Number 6: Origin Story
Depending on the relevance of the creature, its origin story may never be mentioned. It may not be applicable to the plot. Maybe your characters have no idea where it came from. Maybe it’s a mystery. Maybe it’s just not important. But it’s helpful for you to know where the creature came from, for no other reason than to make the creation process easier on you. Now, something to keep in mind is that if you’re creating a fantastical monster, your readers know it’s fake. This means the monster’s origin story doesn’t necessarily have to be realistic, it just needs to be realistic to the world and plot that you’ve created.
Number 7: Strengths
This should be a given, but in case it’s not, it’s a good idea to know what your monsters are really, really good at. This is especially relevant if your creature is really scary. What about it makes you not want to go up against it in a fight?
“But Jenna! My creature only shows up for one chapter. It’s not that important to the story.”
Don’t matter! You don’t get to skip this step! Besides, figuring out the strengths is really easy to do. For example, does your monster have wings? Then one of its strengths is that it can fly. BOOM! Not hard at all.
Number 8: Weaknesses
Because this should be the next obvious step. Figuring out your creature’s weaknesses is especially relevant if you’re creating a big bad monster, and your cast is gonna have to fight ’em at some point. If the creature is completely invulnerable, that ain’t gonna work! Unless you’re writing a tragedy . . .
Even if your cast believes the creature is invulnerable, you should be able to concoct some vulnerabilities for it, at least for your own knowledge as the all-powerful writer god. The great thing about creature creation is that you get to be creative. You don’t have to be obvious with the weaknesses, like head injuries or a blade to the heart. Achilles had a vulnerable heel. You can do anything. I support you.
Number 9: Spot the Differences
A lot of fictional creatures are based on other fictional creatures or real-world species. Take, for example, the guardians in my dark fantasy romance The Savior’s Champion. They were loosely based on viperfish and dragonfish. But if you replicate these animals, you’re not doing anything different, so you need to think clearly and specifically about what makes your being unique.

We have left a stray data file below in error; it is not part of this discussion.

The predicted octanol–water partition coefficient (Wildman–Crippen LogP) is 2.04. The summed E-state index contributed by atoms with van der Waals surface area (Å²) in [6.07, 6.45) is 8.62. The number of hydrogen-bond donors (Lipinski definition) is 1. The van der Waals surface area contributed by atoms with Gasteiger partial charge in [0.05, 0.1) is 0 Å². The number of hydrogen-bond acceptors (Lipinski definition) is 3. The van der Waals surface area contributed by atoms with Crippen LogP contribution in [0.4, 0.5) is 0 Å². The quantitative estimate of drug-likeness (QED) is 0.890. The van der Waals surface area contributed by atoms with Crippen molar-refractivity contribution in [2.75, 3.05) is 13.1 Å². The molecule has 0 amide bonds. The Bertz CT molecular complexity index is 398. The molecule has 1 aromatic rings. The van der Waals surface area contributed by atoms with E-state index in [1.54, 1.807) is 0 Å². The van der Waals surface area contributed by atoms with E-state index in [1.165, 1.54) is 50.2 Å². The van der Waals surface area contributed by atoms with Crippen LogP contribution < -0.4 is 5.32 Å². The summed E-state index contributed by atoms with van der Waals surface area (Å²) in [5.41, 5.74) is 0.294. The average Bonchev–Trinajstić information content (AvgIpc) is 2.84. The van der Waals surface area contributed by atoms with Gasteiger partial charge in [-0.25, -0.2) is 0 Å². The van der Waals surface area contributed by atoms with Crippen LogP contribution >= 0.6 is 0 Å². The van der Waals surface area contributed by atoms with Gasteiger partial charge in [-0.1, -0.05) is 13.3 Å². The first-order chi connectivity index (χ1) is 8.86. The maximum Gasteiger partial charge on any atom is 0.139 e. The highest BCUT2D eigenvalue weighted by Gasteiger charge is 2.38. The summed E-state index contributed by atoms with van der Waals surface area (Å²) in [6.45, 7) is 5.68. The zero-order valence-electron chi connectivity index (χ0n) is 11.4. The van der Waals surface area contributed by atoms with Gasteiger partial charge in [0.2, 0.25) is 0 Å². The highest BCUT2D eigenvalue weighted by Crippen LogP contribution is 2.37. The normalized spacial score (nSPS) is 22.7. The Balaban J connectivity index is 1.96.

This especially goes for humanoid creatures. So many writers create humanoid species that are exactly like humans except they have wings, or their skin is a different color. What if they have four lungs instead of two due to the oxygen on their planet? What if they only require ten hours of sleep a week? Even Vulcans from Star Trek had things like inner eyelids, and their heart was in their torso instead of their chest. Remember, you are inventing a brand new creature using your beautiful, fucked up mind. Be creative! I mean, the aliens from Avatar had sex with their ponytails, so really anything is possible.
Number 10: How Much Do Your Characters Know?
As we already covered, a lot of this information may not be relevant to your story, depending on how important this creature is to your plot. If that’s the case, you need to recognize and respect when to take your foot off the gas. And by the gas, I mean info-dumping about your creature. This is especially relevant if your characters don’t know a whole lot about this creature. For example, if they’re stumbling upon an alien race for the very first time. You may know your alien’s origin story in minute detail, but this book is told through your character’s point of view. If they’re clueless, lay off the omniscience. I encourage writers to learn as much as they can about their creatures because you never know when that ugly ass monster is gonna pop again later in the story. But please resist the urge to overload your reader with creature-building that is either inconsequential to the plot, or unknown to the characters involved.
So that's all I've got for you today!
Cooking up fantastical–and sometimes terrifying–creatures is one of the coolest parts of the writing process, but it needs to be handled with care. Hopefully, these tips get you off to a good start so you can craft your creatures with ease. Now go on, scare the shit out of your readers with all your creepy crawlies or dazzle them with something sparkly.
What’s the coolest creature you’ve read about? Lemme hear it!